He said the Port Authority years taught Walker several things. There were moments when Walker thought he’d pulled it off. He brought in big outside companies, like the California utility Sempra Energy, or Mitsubishi, who were interested in a project. They’d reach out to the North Slope companies who controlled the gas.
But, Richards said, “Phone never rang. Dead silence.”
“The answer of course, is that producers weren’t interested at that stage in making a pipeline happen,” Richards said. “They were interested in accomplishing other goals.”
Goals like using gas line negotiations with the state to lock in their oil and gas taxes and a friendly regulatory regime, Richards said.
Critics say the Port Authority never put together enough of a project to merit a real response.
But Richards said for him and Walker, the lessons were clear: The oil companies have their own priorities and their own timeline. If the state wants a gas line, it can’t wait for the companies to lead the way.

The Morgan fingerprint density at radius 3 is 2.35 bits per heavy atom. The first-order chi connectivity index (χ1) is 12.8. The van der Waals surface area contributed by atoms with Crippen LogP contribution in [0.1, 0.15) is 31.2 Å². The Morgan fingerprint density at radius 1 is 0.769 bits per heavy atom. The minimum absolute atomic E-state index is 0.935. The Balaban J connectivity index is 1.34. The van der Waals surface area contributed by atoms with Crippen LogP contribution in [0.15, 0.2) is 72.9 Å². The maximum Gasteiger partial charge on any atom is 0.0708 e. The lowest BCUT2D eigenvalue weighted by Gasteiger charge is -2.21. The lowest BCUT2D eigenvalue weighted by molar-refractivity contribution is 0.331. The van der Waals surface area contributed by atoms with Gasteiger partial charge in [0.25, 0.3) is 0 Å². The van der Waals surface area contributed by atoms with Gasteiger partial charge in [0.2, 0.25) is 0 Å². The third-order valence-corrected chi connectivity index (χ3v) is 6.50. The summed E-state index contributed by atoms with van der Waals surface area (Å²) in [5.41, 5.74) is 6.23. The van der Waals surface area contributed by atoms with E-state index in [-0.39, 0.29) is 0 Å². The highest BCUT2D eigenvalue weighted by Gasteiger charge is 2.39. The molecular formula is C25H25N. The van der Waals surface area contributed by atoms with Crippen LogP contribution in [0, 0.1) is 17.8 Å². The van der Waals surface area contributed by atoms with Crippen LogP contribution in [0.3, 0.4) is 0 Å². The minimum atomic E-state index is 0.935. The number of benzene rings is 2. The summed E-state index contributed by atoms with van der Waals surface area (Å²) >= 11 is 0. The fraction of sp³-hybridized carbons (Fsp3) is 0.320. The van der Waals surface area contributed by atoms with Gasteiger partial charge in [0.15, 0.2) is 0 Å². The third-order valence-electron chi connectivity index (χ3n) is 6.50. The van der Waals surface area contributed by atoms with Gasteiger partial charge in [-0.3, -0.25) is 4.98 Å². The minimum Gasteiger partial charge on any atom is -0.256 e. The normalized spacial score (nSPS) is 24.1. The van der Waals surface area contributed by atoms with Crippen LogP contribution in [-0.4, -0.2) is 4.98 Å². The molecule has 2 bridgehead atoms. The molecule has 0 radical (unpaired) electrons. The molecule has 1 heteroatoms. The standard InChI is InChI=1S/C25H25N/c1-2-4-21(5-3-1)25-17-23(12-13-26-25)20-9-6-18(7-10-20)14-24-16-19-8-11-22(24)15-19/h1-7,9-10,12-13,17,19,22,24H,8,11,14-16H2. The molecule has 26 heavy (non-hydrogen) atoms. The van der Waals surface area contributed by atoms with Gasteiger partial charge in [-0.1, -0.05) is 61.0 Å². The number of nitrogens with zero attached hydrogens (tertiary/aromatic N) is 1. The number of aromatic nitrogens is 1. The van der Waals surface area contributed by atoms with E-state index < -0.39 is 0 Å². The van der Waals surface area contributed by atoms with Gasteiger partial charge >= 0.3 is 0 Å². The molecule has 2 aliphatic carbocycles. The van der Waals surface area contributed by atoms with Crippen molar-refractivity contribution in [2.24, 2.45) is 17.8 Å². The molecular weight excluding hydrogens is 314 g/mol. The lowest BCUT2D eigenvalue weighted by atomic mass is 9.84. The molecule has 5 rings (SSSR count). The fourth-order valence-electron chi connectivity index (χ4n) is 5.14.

“One, he decided that he needed to be governor, if he was going to really see the gas line go to the next phase. And that was the beginning of his political ambitions,” Richards said. “And two, he realized it’s gotta be the state of Alaska that does this. At least in terms of the pre-development work.”
In 2010, Walker ran against then-governor Sean Parnell in the Republican primary, with the gas line as his main issue. An ad from that era features Walker speaking to the camera: “Folks ask me if I’m a one-issue candidate, and I’ll admit and it’s certainly no secret, I am committed to Alaskans building an all-Alaska gas line,” he says.
He lost that year, but ran again in 2014, as an independent. By then, Parnell and Republican lawmakers were advancing a new plan, a partnership with the big three North Slope producers – ExxonMobil, BP and ConocoPhillips – as well as the pipeline company TransCanada: the Alaska LNG project.
Bill Walker was not a fan.
“The fatal flaw of what [Parnell] is doing is, again, again, he has put control of Alaska’s future in the hands of companies that have competing projects around the world,” he told KTVA’s Rhonda McBride in an interview in May 2014.